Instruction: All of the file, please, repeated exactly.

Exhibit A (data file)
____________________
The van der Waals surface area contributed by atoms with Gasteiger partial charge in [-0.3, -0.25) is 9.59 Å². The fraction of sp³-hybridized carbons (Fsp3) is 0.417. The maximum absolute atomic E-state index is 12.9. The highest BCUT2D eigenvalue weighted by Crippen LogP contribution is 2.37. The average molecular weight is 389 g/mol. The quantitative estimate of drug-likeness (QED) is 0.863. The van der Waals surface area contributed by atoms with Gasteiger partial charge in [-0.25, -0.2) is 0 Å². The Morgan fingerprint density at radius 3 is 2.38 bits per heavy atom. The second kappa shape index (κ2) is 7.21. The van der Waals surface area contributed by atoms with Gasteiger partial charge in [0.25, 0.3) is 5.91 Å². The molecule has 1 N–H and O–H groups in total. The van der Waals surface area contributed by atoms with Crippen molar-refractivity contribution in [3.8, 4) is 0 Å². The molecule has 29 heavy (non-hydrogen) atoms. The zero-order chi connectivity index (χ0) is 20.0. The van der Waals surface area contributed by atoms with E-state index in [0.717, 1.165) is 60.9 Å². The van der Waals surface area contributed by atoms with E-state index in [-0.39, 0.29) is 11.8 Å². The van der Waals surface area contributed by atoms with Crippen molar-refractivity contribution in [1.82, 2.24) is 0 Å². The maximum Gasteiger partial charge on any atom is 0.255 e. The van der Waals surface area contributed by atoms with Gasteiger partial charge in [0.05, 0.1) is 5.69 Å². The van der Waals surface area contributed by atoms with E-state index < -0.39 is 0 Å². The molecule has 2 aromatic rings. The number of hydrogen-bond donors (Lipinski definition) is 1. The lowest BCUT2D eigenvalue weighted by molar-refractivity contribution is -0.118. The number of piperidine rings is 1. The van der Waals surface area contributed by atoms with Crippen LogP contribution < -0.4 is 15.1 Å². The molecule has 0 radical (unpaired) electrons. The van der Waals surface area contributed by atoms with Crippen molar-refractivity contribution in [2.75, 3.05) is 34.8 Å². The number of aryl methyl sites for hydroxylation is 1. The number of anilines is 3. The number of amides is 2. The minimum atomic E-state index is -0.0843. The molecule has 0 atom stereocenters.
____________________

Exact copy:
The van der Waals surface area contributed by atoms with Gasteiger partial charge in [-0.3, -0.25) is 9.59 Å². The fraction of sp³-hybridized carbons (Fsp3) is 0.417. The maximum absolute atomic E-state index is 12.9. The highest BCUT2D eigenvalue weighted by Crippen LogP contribution is 2.37. The average molecular weight is 389 g/mol. The quantitative estimate of drug-likeness (QED) is 0.863. The van der Waals surface area contributed by atoms with Gasteiger partial charge in [-0.25, -0.2) is 0 Å². The Morgan fingerprint density at radius 3 is 2.38 bits per heavy atom. The second kappa shape index (κ2) is 7.21. The van der Waals surface area contributed by atoms with Gasteiger partial charge in [0.25, 0.3) is 5.91 Å². The molecule has 1 N–H and O–H groups in total. The van der Waals surface area contributed by atoms with Crippen molar-refractivity contribution in [3.8, 4) is 0 Å². The molecule has 29 heavy (non-hydrogen) atoms. The zero-order chi connectivity index (χ0) is 20.0. The van der Waals surface area contributed by atoms with E-state index in [0.717, 1.165) is 60.9 Å². The van der Waals surface area contributed by atoms with E-state index in [-0.39, 0.29) is 11.8 Å². The van der Waals surface area contributed by atoms with Crippen molar-refractivity contribution in [1.82, 2.24) is 0 Å². The maximum Gasteiger partial charge on any atom is 0.255 e. The van der Waals surface area contributed by atoms with Gasteiger partial charge in [0.05, 0.1) is 5.69 Å². The van der Waals surface area contributed by atoms with E-state index < -0.39 is 0 Å². The molecule has 2 aromatic rings. The number of hydrogen-bond donors (Lipinski definition) is 1. The lowest BCUT2D eigenvalue weighted by molar-refractivity contribution is -0.118. The number of piperidine rings is 1. The van der Waals surface area contributed by atoms with Crippen LogP contribution < -0.4 is 15.1 Å². The molecule has 0 radical (unpaired) electrons. The van der Waals surface area contributed by atoms with Crippen molar-refractivity contribution in [2.75, 3.05) is 34.8 Å². The number of aryl methyl sites for hydroxylation is 1. The number of anilines is 3. The number of amides is 2. The minimum atomic E-state index is -0.0843. The molecule has 0 atom stereocenters.